Be an ACTive Bystander
What is a Bystander?
A bystander is anyone who is a witness to a potentially harmful situation but may not know what to do to help. In most situations, bystanders believe that someone else will intervene. At some point, all of us have been bystanders. We may have seen or heard something that could escalate into an act of sexual misconduct (sexual assault, dating violence, domestic violence, stalking, sexual harassment, and sexual exploitation) but may not have acted.
Scenario 1: You are at an off-campus party, and you see someone that seems to be pressuring your friend, who is already drunk, to keep drinking. You are worried that if you confront the person, it may start a physical fight.
Scenario 2: You are at the campus dining hall and notice a couple arguing loudly. You are concerned that someone will get hurt, but you don’t want to make a scene.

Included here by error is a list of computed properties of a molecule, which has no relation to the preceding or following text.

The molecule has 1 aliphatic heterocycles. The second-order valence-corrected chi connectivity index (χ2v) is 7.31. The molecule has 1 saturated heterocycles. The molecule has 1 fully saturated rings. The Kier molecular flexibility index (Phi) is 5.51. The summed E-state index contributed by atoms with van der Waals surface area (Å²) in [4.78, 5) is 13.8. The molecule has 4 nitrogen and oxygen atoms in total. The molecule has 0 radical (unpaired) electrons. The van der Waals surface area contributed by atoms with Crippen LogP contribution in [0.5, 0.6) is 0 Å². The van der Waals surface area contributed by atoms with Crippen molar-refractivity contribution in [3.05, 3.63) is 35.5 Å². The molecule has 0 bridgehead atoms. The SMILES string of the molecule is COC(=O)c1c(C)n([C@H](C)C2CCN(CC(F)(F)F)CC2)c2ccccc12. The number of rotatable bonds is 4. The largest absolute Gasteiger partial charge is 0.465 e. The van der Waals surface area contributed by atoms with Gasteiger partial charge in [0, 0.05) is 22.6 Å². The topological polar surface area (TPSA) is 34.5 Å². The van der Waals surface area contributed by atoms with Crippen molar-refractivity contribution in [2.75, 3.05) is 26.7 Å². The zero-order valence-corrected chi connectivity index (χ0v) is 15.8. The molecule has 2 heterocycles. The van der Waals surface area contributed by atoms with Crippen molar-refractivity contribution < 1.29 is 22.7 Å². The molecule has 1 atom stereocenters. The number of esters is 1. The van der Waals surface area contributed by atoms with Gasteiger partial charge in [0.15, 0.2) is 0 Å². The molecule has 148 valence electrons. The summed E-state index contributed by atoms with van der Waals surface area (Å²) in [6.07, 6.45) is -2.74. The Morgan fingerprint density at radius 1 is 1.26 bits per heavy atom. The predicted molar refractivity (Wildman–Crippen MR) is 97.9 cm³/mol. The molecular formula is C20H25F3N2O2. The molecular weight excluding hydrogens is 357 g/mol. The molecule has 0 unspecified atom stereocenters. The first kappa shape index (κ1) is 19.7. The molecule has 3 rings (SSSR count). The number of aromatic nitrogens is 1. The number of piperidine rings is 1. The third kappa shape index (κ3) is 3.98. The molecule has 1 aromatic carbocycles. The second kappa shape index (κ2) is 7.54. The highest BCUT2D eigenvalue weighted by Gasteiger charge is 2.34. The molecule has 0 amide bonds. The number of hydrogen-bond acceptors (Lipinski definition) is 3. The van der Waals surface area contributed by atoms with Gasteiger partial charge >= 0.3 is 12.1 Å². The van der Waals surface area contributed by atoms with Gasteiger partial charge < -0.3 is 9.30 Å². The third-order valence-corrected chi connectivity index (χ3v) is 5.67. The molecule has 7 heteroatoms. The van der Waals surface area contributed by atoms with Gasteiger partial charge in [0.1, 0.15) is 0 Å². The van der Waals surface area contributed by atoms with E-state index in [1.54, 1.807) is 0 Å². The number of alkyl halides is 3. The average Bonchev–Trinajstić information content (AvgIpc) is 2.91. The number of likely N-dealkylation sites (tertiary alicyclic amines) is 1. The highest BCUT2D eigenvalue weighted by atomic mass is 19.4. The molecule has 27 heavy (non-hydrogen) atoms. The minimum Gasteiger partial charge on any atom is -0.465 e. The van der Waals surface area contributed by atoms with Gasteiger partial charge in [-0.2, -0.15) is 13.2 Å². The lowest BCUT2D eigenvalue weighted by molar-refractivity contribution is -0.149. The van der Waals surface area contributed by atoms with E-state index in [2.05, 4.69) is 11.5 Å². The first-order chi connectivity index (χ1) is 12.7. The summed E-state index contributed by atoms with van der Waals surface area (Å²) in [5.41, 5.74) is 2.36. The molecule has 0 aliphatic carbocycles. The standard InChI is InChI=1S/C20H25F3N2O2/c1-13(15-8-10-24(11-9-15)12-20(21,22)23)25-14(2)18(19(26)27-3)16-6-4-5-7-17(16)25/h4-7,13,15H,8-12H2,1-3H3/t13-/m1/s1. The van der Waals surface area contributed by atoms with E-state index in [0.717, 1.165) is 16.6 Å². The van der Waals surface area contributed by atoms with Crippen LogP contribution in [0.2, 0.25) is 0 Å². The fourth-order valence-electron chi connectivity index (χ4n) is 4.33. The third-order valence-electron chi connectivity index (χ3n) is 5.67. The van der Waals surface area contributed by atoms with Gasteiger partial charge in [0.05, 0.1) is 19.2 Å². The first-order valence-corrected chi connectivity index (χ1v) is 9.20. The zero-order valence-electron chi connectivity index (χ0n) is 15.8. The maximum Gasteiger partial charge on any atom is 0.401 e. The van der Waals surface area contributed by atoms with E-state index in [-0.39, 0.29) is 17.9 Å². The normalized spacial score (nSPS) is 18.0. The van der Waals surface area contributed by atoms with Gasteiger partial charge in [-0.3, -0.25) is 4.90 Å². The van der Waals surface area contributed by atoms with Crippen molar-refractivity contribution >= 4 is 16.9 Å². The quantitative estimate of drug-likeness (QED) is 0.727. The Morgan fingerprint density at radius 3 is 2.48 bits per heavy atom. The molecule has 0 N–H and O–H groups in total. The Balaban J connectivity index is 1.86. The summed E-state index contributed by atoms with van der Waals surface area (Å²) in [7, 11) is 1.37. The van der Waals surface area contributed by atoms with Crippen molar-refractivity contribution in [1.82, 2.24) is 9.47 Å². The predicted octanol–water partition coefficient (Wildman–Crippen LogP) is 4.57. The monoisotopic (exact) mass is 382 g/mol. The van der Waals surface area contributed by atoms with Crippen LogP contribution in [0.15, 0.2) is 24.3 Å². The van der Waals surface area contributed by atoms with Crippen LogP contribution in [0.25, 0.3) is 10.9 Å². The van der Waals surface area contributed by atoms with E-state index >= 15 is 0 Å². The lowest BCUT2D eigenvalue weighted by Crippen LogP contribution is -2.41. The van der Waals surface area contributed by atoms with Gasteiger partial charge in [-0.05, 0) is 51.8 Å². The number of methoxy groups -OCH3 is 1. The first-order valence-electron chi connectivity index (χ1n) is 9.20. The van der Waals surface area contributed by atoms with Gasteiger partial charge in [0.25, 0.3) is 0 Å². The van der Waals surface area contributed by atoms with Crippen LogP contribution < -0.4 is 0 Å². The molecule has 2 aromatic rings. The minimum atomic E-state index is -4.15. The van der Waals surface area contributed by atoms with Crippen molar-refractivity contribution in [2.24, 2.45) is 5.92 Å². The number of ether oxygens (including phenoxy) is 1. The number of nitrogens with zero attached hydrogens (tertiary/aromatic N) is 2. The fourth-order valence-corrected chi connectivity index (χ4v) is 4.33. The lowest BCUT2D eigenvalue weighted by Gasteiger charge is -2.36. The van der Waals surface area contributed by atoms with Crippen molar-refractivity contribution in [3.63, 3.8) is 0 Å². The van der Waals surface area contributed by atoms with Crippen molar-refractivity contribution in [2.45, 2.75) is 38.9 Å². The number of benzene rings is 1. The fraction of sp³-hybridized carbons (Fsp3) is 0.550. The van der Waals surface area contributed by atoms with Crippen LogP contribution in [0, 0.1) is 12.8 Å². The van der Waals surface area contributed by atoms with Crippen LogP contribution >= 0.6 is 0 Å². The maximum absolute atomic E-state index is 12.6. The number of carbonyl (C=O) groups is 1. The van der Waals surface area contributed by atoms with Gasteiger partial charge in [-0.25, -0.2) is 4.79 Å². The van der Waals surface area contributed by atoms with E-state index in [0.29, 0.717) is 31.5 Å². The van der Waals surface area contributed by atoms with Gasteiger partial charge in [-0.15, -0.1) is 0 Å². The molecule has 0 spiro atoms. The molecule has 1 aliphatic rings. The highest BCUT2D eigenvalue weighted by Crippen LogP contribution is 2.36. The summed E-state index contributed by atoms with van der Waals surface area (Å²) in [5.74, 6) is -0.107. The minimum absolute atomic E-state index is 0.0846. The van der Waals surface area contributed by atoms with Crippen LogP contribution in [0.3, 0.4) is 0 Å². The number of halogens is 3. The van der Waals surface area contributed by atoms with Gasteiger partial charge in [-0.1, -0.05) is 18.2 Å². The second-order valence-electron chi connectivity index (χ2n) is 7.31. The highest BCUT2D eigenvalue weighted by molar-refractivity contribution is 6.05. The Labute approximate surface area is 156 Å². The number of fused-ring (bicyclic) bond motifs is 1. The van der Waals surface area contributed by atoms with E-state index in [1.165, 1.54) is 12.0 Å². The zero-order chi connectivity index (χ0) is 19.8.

In both instances, a bystander would notice the situation but do nothing to intervene.
What is an ACTive Bystander?
An ACTive bystander is a witness to a potentially harmful situation who steps in, speaks up and/or seeks help. The ACTive bystander has the power to change the outcome of a negative situation by intervening.
ACTive bystanders intervene by:
- A-Assessing the situation
- C-Choosing the best action
- T-Taking action
Scenario #1: You are at an off-campus party, and you see someone that seems to be pressuring your friend, who is already drunk, to keep drinking. You know that this could lead to a potentially harmful situation. You intercede by pulling your friend aside and letting her know that you are concerned for her safety. You offer to leave the party early and drive her to her dorm room.
Scenario #2: You are at the campus dining hall and notice a couple arguing loudly. You are concerned that someone will get hurt, so you alert a campus safety officer that a disturbance is taking place.